Every nation is run by an organized minority of its population, a ruling class, and that class always tells a story about why its members should be in charge. It could be the divine right of kings, it could be the mandate of heaven, or it could be popular election — every ruling class invests in a narrative that grants itself legitimacy.
The Italian political theorist Gaetano Mosca called this narrative of sovereignty a political formula. It can be easy to assume that these narratives are lies of pure ambition, convenient fictions concocted by the ruling class for its own advantage, but Mosca warns that this is not the case. Rulers never like to see themselves as the villain, and the exercise of pure power wears on the people of a nation, breeding unrest.Subscribe
Any ruling class that seeks to achieve longevity and stability must establish a narrative that rings true both to itself and its subjects, establishing legitimacy through a shared set of beliefs. For our current managerial elite, that narrative is one of efficiency and progress.
But that narrative now sits on a razor’s edge.
While the political formula of our own liberal democracy tells us the people of the nation are sovereign over themselves, this can never be the case. The political formula’s role is to elevate one group above all others and grant that group exceptional powers and privileges. This narrative works best when it is drawn from shared elements of culture and tradition that allow the ruling class to confidently wield their power and the subject class to freely accept its legitimacy. This means that the story told must be particular to the character of the nation it sustains.
Early religions were the natural source of this narrative, as they tended to be tribal. The gods of the city were particular to those peoples and grounded the power of their ruling class in something deeply personal to the in-group. While this was very effective, it made large-scale cooperation impossible, as there was no basis for shared values between tribes.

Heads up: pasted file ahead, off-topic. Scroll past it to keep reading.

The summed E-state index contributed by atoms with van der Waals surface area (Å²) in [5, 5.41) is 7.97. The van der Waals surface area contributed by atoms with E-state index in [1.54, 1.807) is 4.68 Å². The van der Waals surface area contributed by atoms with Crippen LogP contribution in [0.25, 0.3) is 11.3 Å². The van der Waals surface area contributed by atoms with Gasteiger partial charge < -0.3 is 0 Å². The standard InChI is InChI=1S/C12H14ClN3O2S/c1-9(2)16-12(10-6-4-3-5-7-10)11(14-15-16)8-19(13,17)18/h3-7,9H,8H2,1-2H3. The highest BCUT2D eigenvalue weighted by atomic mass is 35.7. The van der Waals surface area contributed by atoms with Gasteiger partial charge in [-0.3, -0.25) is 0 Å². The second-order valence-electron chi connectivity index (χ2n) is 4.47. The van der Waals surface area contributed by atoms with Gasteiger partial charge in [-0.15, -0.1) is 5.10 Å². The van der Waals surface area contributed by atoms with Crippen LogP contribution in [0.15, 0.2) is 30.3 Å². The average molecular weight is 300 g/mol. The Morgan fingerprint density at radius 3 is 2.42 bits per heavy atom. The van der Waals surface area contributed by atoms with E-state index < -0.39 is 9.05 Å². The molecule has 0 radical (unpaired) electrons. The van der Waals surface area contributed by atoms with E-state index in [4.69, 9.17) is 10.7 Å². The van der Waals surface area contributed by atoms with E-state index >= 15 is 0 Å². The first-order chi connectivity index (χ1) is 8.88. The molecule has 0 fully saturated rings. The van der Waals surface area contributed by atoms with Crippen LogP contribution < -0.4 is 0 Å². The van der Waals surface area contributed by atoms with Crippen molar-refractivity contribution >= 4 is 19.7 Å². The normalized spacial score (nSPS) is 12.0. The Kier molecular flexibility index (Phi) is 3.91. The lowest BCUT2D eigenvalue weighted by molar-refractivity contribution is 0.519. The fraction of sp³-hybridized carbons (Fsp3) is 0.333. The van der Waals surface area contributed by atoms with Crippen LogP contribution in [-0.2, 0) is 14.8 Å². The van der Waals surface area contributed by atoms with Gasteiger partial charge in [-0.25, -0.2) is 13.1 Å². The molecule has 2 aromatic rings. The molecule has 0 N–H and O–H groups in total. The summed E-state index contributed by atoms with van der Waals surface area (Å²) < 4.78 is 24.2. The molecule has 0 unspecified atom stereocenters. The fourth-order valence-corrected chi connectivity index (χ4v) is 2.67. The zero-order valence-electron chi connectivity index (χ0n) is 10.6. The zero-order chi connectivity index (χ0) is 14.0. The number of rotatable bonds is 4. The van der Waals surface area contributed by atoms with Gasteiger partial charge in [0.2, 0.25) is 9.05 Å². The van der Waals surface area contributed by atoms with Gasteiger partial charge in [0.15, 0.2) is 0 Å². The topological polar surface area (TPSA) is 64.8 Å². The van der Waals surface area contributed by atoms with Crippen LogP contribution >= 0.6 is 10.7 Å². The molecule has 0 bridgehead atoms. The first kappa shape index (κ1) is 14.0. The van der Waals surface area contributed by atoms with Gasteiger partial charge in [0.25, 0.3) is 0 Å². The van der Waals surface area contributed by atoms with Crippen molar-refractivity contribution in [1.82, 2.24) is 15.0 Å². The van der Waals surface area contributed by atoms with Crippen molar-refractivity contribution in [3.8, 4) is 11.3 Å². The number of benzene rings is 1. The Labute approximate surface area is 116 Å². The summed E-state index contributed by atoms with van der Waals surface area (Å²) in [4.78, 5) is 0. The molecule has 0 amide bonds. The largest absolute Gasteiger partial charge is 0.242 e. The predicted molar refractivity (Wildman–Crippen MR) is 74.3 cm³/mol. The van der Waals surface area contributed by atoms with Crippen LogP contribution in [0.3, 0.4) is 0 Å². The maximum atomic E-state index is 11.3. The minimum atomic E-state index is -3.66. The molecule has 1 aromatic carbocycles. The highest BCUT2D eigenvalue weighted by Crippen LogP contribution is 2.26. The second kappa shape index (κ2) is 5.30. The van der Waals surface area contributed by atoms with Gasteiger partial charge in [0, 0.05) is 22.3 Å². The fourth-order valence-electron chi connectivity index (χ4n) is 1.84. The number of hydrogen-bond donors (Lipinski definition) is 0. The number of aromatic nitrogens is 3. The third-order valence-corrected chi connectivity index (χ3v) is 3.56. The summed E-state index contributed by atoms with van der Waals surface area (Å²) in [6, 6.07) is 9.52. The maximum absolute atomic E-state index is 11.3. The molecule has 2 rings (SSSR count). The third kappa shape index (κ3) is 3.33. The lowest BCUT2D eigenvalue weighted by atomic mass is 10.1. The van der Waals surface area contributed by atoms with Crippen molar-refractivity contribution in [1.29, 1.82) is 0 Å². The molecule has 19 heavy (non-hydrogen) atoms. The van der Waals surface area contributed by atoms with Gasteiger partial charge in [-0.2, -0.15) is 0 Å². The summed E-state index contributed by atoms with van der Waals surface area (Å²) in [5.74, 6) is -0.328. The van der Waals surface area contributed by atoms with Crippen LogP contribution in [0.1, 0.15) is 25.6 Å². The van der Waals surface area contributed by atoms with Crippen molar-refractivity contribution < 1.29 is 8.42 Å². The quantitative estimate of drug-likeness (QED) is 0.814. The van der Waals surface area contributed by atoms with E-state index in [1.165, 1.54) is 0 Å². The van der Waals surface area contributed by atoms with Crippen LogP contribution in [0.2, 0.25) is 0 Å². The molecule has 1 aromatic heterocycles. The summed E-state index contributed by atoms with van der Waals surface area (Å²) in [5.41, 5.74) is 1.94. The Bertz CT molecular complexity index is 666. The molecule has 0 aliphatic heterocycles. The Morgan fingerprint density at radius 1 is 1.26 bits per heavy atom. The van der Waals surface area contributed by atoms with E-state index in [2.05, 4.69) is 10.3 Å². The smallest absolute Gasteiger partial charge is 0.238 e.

civilizational coordination among many different peoples who now shared a common point of reference. Although these great religions solved the problem of scaling coordination, they generated a new problem by creating supranational organizations that competed for sovereignty with the rulers of particular peoples. This resulted in the classic Western tension between the authority of the pope and the power of individual principalities. This tension was largely resolved in favor of the ruling classes by the Peace of Westphalia and the creation of the nation-state.
In the United States and other Western liberal democracies, the political formula became one of elections and popular sovereignty. The people were theoretically sovereign, but they immediately transferred that power to a small class of elected officials who ruled in their name. While this is still the official narrative, the actual framework of these nations has moved to a managerial system and the political formula has been slowly shifted to align with this reality over time.
As a result, the powers of legislative bodies like Congress have been increasingly delegated to bureaucratic agencies on the basis of their managerial expertise. Decision-making has been transferred out of the hands of elected officials who now hold ceremonial debates over political action while the real policies are crafted and enacted by “experts” shielded from public scrutiny. The public is assured that while elections are essential and democracy is sacred, politicians are only valuable insofar as they “trust the science” and ultimately place the real decision-making authority in the hands of our new priestly class.
Nothing brought the reality of this political formula into focus as clearly as the events surrounding the COVID-19 pandemic. While elected officials held power in theory, the response of most nations was driven by international organizations touting a medical consensus.